The broader debate over Vietnam, after a decade or more of jingoistic posturing, re-crystallized around the figure of former U.S. Secretary of State Henry Kissinger (see the chapters in this volume by Mario Aguilar, Steven Jacobs, and Suhail Islam and Syed Hassan). Kissinger, and the administrations he served, were directly or indirectly responsible for some of the bloodiest crimes of the post-World War II era. They included the sustained U.S. bombing campaigns against peasant societies in Vietnam, Cambodia, and Laos; the Indonesian invasion of East Timor in December 1975, which rapidly assumed genocidal dimensions; and the West Pakistani assault on what was shortly to become independent Bangladesh, in 1970-71, a more gigantic slaughter still. On a smaller scale, but at a cost of thousands more lives, Kissinger encouraged, aided, and abetted the military coup that overthrew the democratically-elected government of Salvador Allende in Chile in 1973.
Kissinger has retained a considerable cachet within the United States, as evidenced by his appointment to head the commission struck to investigate the events of 11 September 2001 (Kissinger accepted but subsequently withdrew, citing possible conflicts of interest with). A growing number of voices, however, have called for him to play a very different role: that of prisoner in the dock. The case for arraigning Kissinger for war crimes and crimes against humanity was made most prominently, and pithily, by the British journalist Christopher Hitchens, whose two-part series for Harper's magazine was subsequently published as a slender book, The Trial of Henry Kissinger (Hitchens, 2001a, b). In the present work, three authors take diverse approaches to the Kissinger case, and consider its implications for the volume's central themes.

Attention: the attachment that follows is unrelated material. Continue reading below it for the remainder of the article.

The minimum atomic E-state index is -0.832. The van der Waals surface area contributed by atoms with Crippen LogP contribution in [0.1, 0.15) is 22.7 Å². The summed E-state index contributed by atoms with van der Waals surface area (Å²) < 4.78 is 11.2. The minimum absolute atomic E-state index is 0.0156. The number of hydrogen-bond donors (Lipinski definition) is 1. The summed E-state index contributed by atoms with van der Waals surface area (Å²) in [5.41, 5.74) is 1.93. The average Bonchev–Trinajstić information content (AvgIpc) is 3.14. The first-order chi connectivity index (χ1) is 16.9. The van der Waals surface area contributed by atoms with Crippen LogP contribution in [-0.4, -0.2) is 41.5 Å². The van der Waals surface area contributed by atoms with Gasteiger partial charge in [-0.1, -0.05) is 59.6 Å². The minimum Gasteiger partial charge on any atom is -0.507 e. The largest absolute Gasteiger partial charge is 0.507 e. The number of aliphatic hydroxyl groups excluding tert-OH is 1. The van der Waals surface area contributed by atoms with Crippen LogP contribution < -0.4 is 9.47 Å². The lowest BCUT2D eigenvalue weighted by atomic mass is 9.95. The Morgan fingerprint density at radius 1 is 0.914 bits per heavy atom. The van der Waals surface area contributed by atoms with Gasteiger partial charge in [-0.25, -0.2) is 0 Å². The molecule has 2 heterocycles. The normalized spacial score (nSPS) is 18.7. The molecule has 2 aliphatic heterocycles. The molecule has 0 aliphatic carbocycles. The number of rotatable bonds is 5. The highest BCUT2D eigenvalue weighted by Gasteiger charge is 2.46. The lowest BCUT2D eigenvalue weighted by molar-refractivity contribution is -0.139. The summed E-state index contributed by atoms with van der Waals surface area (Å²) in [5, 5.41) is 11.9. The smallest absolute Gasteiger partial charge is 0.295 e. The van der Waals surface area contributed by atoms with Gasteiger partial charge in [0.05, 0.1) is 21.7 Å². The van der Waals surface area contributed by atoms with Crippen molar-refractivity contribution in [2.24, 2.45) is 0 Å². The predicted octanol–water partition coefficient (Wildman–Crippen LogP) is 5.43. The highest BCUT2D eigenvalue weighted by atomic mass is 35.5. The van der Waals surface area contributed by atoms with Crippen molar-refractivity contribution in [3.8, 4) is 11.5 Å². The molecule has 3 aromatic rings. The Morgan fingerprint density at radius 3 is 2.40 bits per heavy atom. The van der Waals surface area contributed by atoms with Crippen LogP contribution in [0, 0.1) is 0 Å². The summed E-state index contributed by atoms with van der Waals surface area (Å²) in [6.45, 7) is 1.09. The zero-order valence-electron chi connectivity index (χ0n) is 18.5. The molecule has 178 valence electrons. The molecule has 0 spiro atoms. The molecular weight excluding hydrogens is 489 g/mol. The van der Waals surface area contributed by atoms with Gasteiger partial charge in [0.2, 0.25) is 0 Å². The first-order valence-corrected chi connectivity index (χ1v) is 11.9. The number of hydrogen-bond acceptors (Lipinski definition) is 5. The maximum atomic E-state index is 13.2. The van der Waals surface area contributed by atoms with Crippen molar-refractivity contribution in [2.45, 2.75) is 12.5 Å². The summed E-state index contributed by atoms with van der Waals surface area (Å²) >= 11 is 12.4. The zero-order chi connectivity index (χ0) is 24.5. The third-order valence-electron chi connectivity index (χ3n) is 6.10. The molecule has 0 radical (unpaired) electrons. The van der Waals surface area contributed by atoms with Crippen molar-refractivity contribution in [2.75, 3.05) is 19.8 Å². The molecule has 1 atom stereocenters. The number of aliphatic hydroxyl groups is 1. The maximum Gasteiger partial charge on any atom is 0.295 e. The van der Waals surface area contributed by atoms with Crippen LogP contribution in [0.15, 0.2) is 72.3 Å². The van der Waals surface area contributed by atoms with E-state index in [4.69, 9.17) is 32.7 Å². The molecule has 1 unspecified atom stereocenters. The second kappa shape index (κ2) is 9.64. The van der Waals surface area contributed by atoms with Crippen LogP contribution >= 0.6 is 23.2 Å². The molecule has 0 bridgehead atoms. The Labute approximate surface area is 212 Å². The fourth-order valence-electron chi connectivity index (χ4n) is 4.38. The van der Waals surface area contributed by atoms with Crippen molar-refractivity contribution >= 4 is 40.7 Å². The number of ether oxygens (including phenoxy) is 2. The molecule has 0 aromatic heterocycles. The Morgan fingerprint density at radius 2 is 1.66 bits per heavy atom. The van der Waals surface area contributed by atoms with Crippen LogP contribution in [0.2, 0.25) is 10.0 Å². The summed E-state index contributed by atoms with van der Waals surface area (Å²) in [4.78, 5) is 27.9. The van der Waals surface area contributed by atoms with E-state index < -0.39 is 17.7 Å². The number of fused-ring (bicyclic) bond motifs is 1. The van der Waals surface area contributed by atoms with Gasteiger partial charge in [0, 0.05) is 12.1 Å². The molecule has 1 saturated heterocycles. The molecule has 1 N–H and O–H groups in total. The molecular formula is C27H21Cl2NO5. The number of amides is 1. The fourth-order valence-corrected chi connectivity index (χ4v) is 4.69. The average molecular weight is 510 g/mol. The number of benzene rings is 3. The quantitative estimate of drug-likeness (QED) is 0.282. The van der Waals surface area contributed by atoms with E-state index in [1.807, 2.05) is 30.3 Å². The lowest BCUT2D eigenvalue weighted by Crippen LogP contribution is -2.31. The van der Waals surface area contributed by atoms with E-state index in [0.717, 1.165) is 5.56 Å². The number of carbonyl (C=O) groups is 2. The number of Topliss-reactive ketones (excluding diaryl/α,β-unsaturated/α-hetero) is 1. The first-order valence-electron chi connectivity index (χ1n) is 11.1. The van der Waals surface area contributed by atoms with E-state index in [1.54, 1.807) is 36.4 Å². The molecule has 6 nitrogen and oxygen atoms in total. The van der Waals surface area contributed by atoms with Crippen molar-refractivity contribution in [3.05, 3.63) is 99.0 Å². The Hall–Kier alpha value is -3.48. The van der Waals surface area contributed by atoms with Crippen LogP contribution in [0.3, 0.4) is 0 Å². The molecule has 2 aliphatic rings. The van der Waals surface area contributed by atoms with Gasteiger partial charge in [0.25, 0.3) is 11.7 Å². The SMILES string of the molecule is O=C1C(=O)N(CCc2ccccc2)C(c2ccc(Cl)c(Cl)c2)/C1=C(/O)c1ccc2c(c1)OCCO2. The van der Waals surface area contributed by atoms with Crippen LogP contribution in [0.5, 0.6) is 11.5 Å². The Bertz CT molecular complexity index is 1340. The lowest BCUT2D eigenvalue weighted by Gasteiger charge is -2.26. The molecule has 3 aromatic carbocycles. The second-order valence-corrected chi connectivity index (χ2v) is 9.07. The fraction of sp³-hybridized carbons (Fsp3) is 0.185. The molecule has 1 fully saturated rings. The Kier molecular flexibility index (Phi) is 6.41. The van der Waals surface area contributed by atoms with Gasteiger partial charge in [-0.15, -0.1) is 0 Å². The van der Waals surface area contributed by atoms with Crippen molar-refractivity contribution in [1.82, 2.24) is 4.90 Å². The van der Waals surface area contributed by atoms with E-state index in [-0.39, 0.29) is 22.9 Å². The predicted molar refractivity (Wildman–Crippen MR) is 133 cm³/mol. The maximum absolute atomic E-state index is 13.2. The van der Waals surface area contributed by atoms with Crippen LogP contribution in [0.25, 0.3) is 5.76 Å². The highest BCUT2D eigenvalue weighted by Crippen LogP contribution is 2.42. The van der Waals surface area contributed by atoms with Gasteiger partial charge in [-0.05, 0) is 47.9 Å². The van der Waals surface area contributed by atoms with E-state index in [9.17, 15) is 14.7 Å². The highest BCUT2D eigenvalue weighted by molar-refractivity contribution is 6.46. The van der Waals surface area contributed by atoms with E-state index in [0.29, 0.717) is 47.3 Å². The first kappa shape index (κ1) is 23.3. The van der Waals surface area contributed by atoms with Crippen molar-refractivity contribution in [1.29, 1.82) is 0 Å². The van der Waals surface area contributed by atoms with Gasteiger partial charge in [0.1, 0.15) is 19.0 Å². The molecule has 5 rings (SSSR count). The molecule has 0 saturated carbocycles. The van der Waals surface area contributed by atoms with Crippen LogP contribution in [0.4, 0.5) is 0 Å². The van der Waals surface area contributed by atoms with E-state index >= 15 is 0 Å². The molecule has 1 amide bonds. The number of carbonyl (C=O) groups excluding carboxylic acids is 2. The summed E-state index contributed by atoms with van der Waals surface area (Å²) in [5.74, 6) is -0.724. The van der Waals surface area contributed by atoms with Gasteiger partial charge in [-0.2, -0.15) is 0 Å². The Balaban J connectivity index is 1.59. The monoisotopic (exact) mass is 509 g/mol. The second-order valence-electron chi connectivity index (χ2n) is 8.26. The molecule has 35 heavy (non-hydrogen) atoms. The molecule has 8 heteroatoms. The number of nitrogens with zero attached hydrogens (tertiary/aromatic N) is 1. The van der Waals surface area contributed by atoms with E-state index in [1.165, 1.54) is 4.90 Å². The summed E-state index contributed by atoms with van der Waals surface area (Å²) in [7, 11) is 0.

The United States was not the only Western country to play host to such controversies as a new century began.
In France, Paul Aussaresses, a former general in the Algerian war (1954-62), brazenly acknowledged that during the war, "he and his 'death squad' tortured and killed 24 prisoners with the full knowledge and backing of the French government." That government, said Aussaresses, "was regularly informed about, and tolerated the use of, torture, summary executions and forced displacements of people" (Agence France-Presse, 2001; see Raphaëlle Branche's chapter in this volume). Aussaresses was unrepentant about his involvement in the crimes. French President Jacques Chirac, who served in the army in Algeria, declared himself "horrified" by the revelations; Chirac called for the general to be stripped of his Legion of Honour and face military sanctions. Observers noted that the general's account, "and [his] insistence that he is unrepentant, have reopened deep wounds from the most painful chapter of France's colonial past and revived a divisive debate over whether those responsible should or can be brought to trial" (Agence France-Presse, 2001).